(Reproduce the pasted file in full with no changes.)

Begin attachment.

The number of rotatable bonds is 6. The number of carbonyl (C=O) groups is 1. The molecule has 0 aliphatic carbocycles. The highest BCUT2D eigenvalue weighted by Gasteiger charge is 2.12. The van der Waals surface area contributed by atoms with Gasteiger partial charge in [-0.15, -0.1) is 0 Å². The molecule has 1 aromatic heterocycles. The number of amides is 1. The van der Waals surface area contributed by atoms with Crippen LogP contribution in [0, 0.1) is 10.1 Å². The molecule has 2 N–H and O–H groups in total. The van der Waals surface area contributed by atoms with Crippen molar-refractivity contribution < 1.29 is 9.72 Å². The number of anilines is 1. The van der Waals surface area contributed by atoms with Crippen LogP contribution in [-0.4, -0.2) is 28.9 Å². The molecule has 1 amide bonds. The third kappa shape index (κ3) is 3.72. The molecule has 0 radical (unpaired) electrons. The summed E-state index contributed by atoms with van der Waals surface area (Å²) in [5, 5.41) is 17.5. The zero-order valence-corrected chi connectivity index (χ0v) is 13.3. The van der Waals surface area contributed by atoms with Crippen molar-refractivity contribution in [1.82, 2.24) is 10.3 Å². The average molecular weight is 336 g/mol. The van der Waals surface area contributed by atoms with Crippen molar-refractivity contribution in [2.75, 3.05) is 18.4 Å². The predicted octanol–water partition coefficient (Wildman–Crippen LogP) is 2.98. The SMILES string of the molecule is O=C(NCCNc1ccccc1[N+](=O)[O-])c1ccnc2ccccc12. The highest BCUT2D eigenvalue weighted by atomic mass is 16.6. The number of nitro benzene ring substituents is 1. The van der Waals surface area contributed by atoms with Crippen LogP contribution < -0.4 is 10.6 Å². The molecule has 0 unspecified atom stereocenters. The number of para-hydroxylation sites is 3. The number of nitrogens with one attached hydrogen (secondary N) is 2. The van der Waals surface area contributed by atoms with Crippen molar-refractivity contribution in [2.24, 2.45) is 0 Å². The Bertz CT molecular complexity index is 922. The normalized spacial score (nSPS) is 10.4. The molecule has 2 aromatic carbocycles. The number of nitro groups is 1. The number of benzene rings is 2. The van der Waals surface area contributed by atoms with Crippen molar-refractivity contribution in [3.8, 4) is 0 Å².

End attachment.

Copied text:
The number of rotatable bonds is 6. The number of carbonyl (C=O) groups is 1. The molecule has 0 aliphatic carbocycles. The highest BCUT2D eigenvalue weighted by Gasteiger charge is 2.12. The van der Waals surface area contributed by atoms with Gasteiger partial charge in [-0.15, -0.1) is 0 Å². The molecule has 1 aromatic heterocycles. The number of amides is 1. The van der Waals surface area contributed by atoms with Crippen LogP contribution in [0, 0.1) is 10.1 Å². The molecule has 2 N–H and O–H groups in total. The van der Waals surface area contributed by atoms with Crippen molar-refractivity contribution < 1.29 is 9.72 Å². The number of anilines is 1. The van der Waals surface area contributed by atoms with Crippen LogP contribution in [-0.4, -0.2) is 28.9 Å². The molecule has 1 amide bonds. The third kappa shape index (κ3) is 3.72. The molecule has 0 radical (unpaired) electrons. The summed E-state index contributed by atoms with van der Waals surface area (Å²) in [5, 5.41) is 17.5. The zero-order valence-corrected chi connectivity index (χ0v) is 13.3. The van der Waals surface area contributed by atoms with Crippen molar-refractivity contribution in [1.82, 2.24) is 10.3 Å². The average molecular weight is 336 g/mol. The van der Waals surface area contributed by atoms with Crippen molar-refractivity contribution in [2.75, 3.05) is 18.4 Å². The predicted octanol–water partition coefficient (Wildman–Crippen LogP) is 2.98. The SMILES string of the molecule is O=C(NCCNc1ccccc1[N+](=O)[O-])c1ccnc2ccccc12. The highest BCUT2D eigenvalue weighted by atomic mass is 16.6. The number of nitro benzene ring substituents is 1. The van der Waals surface area contributed by atoms with Crippen LogP contribution < -0.4 is 10.6 Å². The molecule has 0 unspecified atom stereocenters. The number of para-hydroxylation sites is 3. The number of nitrogens with one attached hydrogen (secondary N) is 2. The van der Waals surface area contributed by atoms with Crippen molar-refractivity contribution in [2.24, 2.45) is 0 Å². The Bertz CT molecular complexity index is 922. The normalized spacial score (nSPS) is 10.4. The molecule has 2 aromatic carbocycles. The number of nitro groups is 1. The number of benzene rings is 2. The van der Waals surface area contributed by atoms with Crippen molar-refractivity contribution in [3.8, 4) is 0 Å².